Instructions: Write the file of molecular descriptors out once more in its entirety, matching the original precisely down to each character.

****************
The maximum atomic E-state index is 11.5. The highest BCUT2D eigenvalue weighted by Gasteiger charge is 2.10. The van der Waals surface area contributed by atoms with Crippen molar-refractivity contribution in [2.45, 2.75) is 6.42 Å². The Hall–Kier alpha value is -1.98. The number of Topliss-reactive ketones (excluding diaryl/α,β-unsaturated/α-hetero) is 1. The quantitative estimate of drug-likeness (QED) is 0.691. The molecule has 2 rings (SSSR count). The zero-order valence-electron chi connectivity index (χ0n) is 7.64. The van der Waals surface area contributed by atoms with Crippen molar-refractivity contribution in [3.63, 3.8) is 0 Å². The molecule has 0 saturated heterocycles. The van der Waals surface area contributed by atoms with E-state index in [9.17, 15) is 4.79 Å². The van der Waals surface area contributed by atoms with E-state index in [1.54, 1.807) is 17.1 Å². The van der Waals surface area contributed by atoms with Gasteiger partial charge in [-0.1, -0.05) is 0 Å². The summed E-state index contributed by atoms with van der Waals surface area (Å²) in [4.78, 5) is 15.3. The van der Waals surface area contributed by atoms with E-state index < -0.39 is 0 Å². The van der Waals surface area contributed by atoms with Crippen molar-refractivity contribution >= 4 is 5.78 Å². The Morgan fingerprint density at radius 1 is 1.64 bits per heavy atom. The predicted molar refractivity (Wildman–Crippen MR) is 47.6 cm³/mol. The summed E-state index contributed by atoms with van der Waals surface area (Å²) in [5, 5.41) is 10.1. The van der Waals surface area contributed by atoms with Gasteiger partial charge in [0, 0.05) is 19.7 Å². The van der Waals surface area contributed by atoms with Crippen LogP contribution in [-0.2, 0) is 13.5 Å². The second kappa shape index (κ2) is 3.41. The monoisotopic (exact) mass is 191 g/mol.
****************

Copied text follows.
The maximum atomic E-state index is 11.5. The highest BCUT2D eigenvalue weighted by Gasteiger charge is 2.10. The van der Waals surface area contributed by atoms with Crippen molar-refractivity contribution in [2.45, 2.75) is 6.42 Å². The Hall–Kier alpha value is -1.98. The number of Topliss-reactive ketones (excluding diaryl/α,β-unsaturated/α-hetero) is 1. The quantitative estimate of drug-likeness (QED) is 0.691. The molecule has 2 rings (SSSR count). The zero-order valence-electron chi connectivity index (χ0n) is 7.64. The van der Waals surface area contributed by atoms with Crippen molar-refractivity contribution in [3.63, 3.8) is 0 Å². The molecule has 0 saturated heterocycles. The van der Waals surface area contributed by atoms with E-state index in [9.17, 15) is 4.79 Å². The van der Waals surface area contributed by atoms with E-state index in [1.54, 1.807) is 17.1 Å². The van der Waals surface area contributed by atoms with Gasteiger partial charge in [-0.1, -0.05) is 0 Å². The summed E-state index contributed by atoms with van der Waals surface area (Å²) in [4.78, 5) is 15.3. The van der Waals surface area contributed by atoms with E-state index < -0.39 is 0 Å². The van der Waals surface area contributed by atoms with Crippen molar-refractivity contribution >= 4 is 5.78 Å². The Morgan fingerprint density at radius 1 is 1.64 bits per heavy atom. The predicted molar refractivity (Wildman–Crippen MR) is 47.6 cm³/mol. The summed E-state index contributed by atoms with van der Waals surface area (Å²) in [5, 5.41) is 10.1. The van der Waals surface area contributed by atoms with Gasteiger partial charge in [0, 0.05) is 19.7 Å². The van der Waals surface area contributed by atoms with Crippen LogP contribution in [-0.2, 0) is 13.5 Å². The second kappa shape index (κ2) is 3.41. The monoisotopic (exact) mass is 191 g/mol.